The fact that all the newspaper people want to be stars of the new outlets.

   • Is it a bad sign when you get a "one size fits all" hat, yet wearing said hat gives you a headache and squeezes blood vessels to the point of chilling the brain a little bit? I of course ask this full well knowing I will continue wearing the hat because it was a gift and because it was this hat.

   And this has nothing to do with hair, as I got it cut today. Engaged in a lovely conversation with the hairdresser, whose son started his first job today working at a restaurant whose name I already forgot.

   "Got to get him out of the house, thinking about money," she said. "I don't want him coming home with a kid!"

   I wonder if I actually turned red and started sweating when this chat began, or if that was only a feeling I kept internalized.

May 16, 2005 - No, I Couldn't
   Thanks, Youth Culture: Earlier this evening, Noted Actor Jamie Foxx informed me, through public service announcement, that "We can start to make poverty history."

   I couldn't agree with him more, though I'm guessing he's carrying the "we" in our relationship.

   Soon after on MTV, a mysterious black man wearing a floppy hat used an alluring voice, free verse and an oddly attractive smile to let me know "knowing is a wonderful thing," and that I should get tested for HIV. Again, couldn't agree more. Knowing, wonderful.

   Pretty sure I'm in the clear, but I appreciate the sentiment. Especially when delivered in the voice I'm sure that man uses to get some in New York City.

   In More Places I Can't Relate: I'm constantly told by one guy I know who works on the paper's youth-targeted Web site,, that I'm not in their target demographic. This usually comes after I tell him I think their Web site is awful and a waste of excellent potential, but take that for what you will.

   Regardless, every so often I take a look at see what I'm missing, whether it be sex advice or words on how to deal with being a townie. Today's look brought me something I can convey to you, those who question why I live in what some have called the "armpit of the state."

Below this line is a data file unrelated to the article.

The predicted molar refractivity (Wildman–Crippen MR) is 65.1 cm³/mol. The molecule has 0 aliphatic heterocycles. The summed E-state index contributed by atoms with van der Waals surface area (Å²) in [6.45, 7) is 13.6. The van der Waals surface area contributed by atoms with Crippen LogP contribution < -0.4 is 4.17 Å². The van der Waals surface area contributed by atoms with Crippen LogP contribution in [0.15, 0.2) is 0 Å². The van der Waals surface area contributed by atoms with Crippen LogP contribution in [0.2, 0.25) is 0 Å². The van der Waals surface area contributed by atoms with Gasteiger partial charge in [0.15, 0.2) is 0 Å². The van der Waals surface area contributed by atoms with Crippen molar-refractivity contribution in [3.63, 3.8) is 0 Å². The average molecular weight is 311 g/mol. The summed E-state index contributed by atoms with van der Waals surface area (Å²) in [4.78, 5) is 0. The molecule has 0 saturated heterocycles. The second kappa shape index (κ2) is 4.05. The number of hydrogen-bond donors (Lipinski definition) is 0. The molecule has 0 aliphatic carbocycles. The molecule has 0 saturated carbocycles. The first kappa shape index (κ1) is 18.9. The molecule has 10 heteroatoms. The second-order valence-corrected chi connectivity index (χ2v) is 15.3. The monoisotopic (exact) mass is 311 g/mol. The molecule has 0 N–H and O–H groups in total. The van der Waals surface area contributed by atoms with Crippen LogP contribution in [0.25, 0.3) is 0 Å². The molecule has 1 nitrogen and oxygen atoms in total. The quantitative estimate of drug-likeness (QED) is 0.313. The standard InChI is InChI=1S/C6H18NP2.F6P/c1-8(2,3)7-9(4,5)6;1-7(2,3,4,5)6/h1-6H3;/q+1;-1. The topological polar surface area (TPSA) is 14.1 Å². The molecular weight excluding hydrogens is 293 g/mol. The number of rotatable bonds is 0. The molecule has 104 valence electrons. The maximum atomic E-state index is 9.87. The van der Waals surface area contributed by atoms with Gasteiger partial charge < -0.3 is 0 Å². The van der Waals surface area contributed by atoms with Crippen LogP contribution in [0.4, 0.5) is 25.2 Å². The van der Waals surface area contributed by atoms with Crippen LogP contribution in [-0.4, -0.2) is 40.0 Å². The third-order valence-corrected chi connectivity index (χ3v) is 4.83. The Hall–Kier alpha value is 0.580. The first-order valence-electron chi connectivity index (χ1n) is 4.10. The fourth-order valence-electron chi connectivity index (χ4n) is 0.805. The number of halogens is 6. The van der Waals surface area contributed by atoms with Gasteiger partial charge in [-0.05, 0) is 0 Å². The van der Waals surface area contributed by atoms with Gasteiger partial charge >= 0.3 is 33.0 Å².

For someone who craves variety, and has a tendency to go stir crazy, the proximity of the South Coast to all of these destinations is a huge bonus. Yes, I've had my doubts about living in this area, but it's only natural to want to get away from home for a bit. There's a big world out there.

But it's all in how you deal with these feelings. You can either blame the South Coast for the condition of your life, and wallow in it, complaining that 'there is nothing to do' and 'everybody sucks', or you can accept this area for what it is and make the best of it. Personally, I prefer for my glass to be half full. I can't imagine the miserable existence that I would have otherwise.

So it really irks me when people go to all sorts of lengths to complain about how 'awful' this area is. Because if you read the papers, talk to people, or do some traveling, you'd realize how rediculously lucky you are to live here. This is what I mean by being spoiled. Let me give you some examples. I could go one forever, but I'll only cite a few to illustrate my point.

Well I'm sure glad I don't live in Iraq, and that I don't have to worry about my shit getting bombed, or my family being torn apart. And I'm really happy that I don't live in some African village that is taken over by a different renegade militia every other week. And as a woman, I am ecstatic that I am guaranteed the same rights of a man and that I don't have to worry about getting stoned by an angry mob, or having acid thrown in my face because I was seen talking to another man in the street.

-- Letter from the Editor

   So remember, gang. The next time you're ready to take a potshot at SouthCoast, remember our new mottos ... "Whale City: Significantly Better than the Third World" and "New Bedford: More Whales, Less Famine."

   Please note the dearth of written connections between that site and the newspaper at large. Yeah, that's not by accident.

   • Because I am now the proud owner of one thanks to one Jen P. -- who very much outdid herself given I celebrate almost no one's birthday, including my own -- I have to ask a personal question to the group.

Homer Hottie
-- Safe to wear out of doors?
Best inside a sweater?
The ticket to full social acceptance?

   I don't know these things ... I'm too old to relate to the kids. I do things like play in miniature golf tournaments and derive pleasure from online poker and golf.

   Just be glad I didn't ask about the World Poker Tour boxer shorts ... I'm smart enough to know where the public lies when it comes to having the words "Big Slick" emblazoned across your crotch.

   All kidding aside, I am quite grateful for the gifts. Now, if I only I could illegally get the pre-sale code for the Sept. 3 GD/JEW show added at Gillette Stadium, we could really be getting somewhere.

May 15, 2005 - Planning The Future